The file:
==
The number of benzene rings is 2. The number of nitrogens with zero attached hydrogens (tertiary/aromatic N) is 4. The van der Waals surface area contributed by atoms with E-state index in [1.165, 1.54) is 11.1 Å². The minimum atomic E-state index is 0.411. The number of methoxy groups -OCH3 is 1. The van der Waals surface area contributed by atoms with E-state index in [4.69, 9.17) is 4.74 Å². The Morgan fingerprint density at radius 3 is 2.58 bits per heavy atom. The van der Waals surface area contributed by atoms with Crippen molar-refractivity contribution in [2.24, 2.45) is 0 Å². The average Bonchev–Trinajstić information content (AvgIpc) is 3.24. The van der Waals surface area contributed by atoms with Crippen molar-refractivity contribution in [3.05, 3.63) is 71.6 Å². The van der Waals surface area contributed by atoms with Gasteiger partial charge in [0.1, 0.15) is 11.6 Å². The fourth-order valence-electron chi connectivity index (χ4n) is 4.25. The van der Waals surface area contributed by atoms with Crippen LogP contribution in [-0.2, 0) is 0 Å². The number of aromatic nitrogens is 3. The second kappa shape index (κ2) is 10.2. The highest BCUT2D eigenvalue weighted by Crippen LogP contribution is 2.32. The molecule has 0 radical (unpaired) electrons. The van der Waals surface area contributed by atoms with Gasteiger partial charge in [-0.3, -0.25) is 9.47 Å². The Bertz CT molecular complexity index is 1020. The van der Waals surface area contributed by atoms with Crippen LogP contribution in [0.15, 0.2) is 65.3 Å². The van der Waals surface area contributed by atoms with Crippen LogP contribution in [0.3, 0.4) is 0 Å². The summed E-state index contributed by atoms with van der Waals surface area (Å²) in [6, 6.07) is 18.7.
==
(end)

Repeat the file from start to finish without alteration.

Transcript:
The number of benzene rings is 2. The number of nitrogens with zero attached hydrogens (tertiary/aromatic N) is 4. The van der Waals surface area contributed by atoms with E-state index in [1.165, 1.54) is 11.1 Å². The minimum atomic E-state index is 0.411. The number of methoxy groups -OCH3 is 1. The van der Waals surface area contributed by atoms with E-state index in [4.69, 9.17) is 4.74 Å². The Morgan fingerprint density at radius 3 is 2.58 bits per heavy atom. The van der Waals surface area contributed by atoms with Crippen molar-refractivity contribution in [2.24, 2.45) is 0 Å². The average Bonchev–Trinajstić information content (AvgIpc) is 3.24. The van der Waals surface area contributed by atoms with Crippen molar-refractivity contribution in [3.05, 3.63) is 71.6 Å². The van der Waals surface area contributed by atoms with Gasteiger partial charge in [0.1, 0.15) is 11.6 Å². The fourth-order valence-electron chi connectivity index (χ4n) is 4.25. The van der Waals surface area contributed by atoms with Crippen LogP contribution in [-0.2, 0) is 0 Å². The number of aromatic nitrogens is 3. The second kappa shape index (κ2) is 10.2. The highest BCUT2D eigenvalue weighted by Crippen LogP contribution is 2.32. The molecule has 0 radical (unpaired) electrons. The van der Waals surface area contributed by atoms with Gasteiger partial charge in [-0.3, -0.25) is 9.47 Å². The Bertz CT molecular complexity index is 1020. The van der Waals surface area contributed by atoms with Crippen LogP contribution in [0.15, 0.2) is 65.3 Å². The van der Waals surface area contributed by atoms with Crippen LogP contribution in [0.3, 0.4) is 0 Å². The summed E-state index contributed by atoms with van der Waals surface area (Å²) in [6, 6.07) is 18.7.